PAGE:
ONE OF U2’s most iconic tracks has been identified as the perfect song for parents to play when trying to get any young children off to sleep.
Released back in February 1992, One topped the singles chart in Ireland and has regularly featured on lists of the world’s greatest songs ever since.
However, if you were to play it to a young child, the chances are they would start to drift off. That’s according to new research conducted by kid’s bed specialist Cuckooland.
Researchers from Durham University analysed Spotify data linked to some 4,500 songs that regularly featured on lullaby playlists created on the music streaming service.
In doing so, they were able to calculate the average beats per minute (BPM), most common key and time signatures, effectively creating the perfect formula for a lullaby.
Annaliese Grimaud, a researcher at the Music & Science Lab at Durham University said:
“The function of a lullaby is to soothe a baby and put them to sleep, so common features we would expect to see in lullabies would be, a slow(ish) tempo, relatively quiet dynamics, simple rhythm pattern - potentially one that imitates a rocking movement - a simple melody that’s easier to memorise and easier to sing, predictability achieved by repetitive phrases and verses, and a high pitch due to the connotations that mothers/females usually sing lullabies.”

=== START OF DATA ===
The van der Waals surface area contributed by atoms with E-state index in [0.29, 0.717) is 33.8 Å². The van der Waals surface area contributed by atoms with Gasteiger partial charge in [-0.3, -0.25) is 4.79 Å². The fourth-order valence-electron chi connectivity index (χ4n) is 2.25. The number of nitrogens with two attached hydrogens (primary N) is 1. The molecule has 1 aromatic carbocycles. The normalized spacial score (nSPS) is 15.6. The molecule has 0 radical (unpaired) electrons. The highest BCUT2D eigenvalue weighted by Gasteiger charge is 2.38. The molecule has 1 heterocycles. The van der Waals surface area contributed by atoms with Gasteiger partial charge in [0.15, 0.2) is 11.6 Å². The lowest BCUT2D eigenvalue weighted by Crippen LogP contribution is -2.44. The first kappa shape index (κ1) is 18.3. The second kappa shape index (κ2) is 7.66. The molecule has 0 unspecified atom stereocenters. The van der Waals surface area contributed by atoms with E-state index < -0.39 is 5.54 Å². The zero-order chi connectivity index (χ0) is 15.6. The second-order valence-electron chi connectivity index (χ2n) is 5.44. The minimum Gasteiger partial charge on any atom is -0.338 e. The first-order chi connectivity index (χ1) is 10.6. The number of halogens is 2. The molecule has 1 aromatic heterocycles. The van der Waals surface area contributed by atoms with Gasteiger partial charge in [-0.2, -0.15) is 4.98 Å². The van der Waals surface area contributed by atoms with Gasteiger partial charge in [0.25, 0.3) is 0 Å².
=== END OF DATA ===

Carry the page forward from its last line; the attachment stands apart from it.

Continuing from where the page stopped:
The study concluded that U2’s One contains all the properties of the “perfect lullaby”.
All of which contrasts much of the meaning behind the track, which is anything but idyllic.
Bono previously explained One was "a song about coming together, but it's not the old hippie idea of 'Let's all live together.' It is, in fact, the opposite. It's saying, We are one, but we're not the same.
“It's not saying we even want to get along, but that we have to get along together in this world if it is to survive. It's a reminder that we have no choice".
The Edge, meanwhile, described as a "bitter, twisted, vitriolic conversation between two people who've been through some nasty, heavy stuff".
Not exactly the stuff of lullabies then.